Caution is advised in patients using clozapine who have concurrent hepatic disease. Hepatitis has been reported in both patients with normal and pre-existing liver function abnormalities. In patients who develop nausea, vomiting, and/or anorexia during clozapine treatment, liver function tests should be performed immediately. If the elevation of these values is clinically relevant or if symptoms of jaundice occur, treatment with clozapine should be discontinued.
Anticholinergic Toxicity
Clozapine has potent anticholinergic effects and care should be exercised in using this drug in the presence of narrow angle glaucoma. Clozapine use has been associated

with varying degrees of impairment of intestinal peristalsis, ranging from constipation to intestinal obstruction, faecal impaction and paralytic ileus.

Laboratory Tests:
No tests in addition to routine ICU tests are indicated

Drug/Laboratory Test Interactions:
None noted

The risks of using clozapine in combination with other drugs have not been systematically evaluated.

The mechanism of clozapine induced agranulocytosis is unknown; nonetheless, the possibility that causative factors may interact synergistically to increase the risk and/or severity of bone marrow suppression warrants consideration. Therefore, clozapine should not be used with other agents having a well-known potential to suppress bone marrow function.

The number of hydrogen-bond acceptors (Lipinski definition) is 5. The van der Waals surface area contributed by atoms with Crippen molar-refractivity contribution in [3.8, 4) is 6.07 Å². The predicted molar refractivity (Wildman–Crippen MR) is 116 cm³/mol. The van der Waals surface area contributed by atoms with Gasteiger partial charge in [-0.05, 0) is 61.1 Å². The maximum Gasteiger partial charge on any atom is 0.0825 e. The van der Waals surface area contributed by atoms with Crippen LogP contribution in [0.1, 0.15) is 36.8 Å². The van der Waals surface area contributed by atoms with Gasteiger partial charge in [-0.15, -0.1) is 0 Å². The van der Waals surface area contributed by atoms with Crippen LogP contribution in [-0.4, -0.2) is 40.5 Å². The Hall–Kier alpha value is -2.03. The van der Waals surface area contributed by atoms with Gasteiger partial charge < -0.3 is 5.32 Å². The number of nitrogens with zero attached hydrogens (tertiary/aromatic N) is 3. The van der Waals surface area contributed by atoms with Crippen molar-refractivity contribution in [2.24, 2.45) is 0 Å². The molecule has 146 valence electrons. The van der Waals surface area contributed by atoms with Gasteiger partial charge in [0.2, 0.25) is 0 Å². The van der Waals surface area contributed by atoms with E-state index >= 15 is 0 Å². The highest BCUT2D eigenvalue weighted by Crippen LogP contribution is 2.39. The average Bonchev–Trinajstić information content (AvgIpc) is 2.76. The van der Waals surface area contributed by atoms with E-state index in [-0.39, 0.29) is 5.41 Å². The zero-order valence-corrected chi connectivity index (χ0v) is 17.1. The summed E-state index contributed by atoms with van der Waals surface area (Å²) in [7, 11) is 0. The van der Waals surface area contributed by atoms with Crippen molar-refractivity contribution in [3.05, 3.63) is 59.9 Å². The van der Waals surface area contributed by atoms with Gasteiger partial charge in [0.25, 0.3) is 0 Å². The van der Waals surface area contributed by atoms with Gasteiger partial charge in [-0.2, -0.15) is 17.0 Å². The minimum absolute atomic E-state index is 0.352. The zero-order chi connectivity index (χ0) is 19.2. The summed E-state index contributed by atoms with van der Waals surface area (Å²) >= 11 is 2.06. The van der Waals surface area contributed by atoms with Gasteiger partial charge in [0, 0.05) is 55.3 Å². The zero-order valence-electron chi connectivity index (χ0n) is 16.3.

Orthostatic hypotension in patients taking clozapine can, in rare cases (approximately 1 case per 3000 patients), be accompanied by profound collapse and respiratory and/or cardiac arrest. Some of the cases of collapse/respiratory arrest/cardiac arrest during initial treatment occurred in patients who were being administered benzodiazepines; similar events have been reported in patients taking other psychotropic drugs or even clozapine by itself. Although it has not been established that there is an interaction between clozapine and benzodiazepines or other psychotropics, caution is advised when clozapine is initiated in patients taking a benzodiazepine or any other psychotropic drug. Clozapine may potentiate the hypotensive effects of antihypertensive drugs and the anticholinergic effects of atropine-type drugs.

Concomitant administration of drugs known to induce cytochrome P450 enzymes may decrease the plasma levels of clozapine. Phenytoin, nicotine, and rifampin may decrease clozapine plasma levels, resulting in a decrease in effectiveness of a previously effective clozapine dose.
Concomitant administration of drugs known to inhibit the activity of cytochrome P450 isozymes may increase the plasma levels of clozapine. Cimetidine, caffeine, and erythromycin may increase plasma levels of clozapine, potentially resulting in adverse effects.

Central Nervous System
Drowsiness/sedation, Dizziness/vertigo, Headache, Tremor, Syncope, Disturbed sleep/nightmares, Restlessness, Hypokinesia/akinesia, Agitation, Seizures (convulsions), Rigidity, Akathisia.
Cardiovascular System
Tachycardia, Hypotension, Hypertension, Chest pain/angina, ECG changes, Myocarditis
Gastrointestinal System
Salivation, Constipation, Nausea, Abdominal discomfort/heartburn, Nausea/vomiting.
Haematological System
Leukopaenia, neutropaenia, agranulocytosis, eosinophili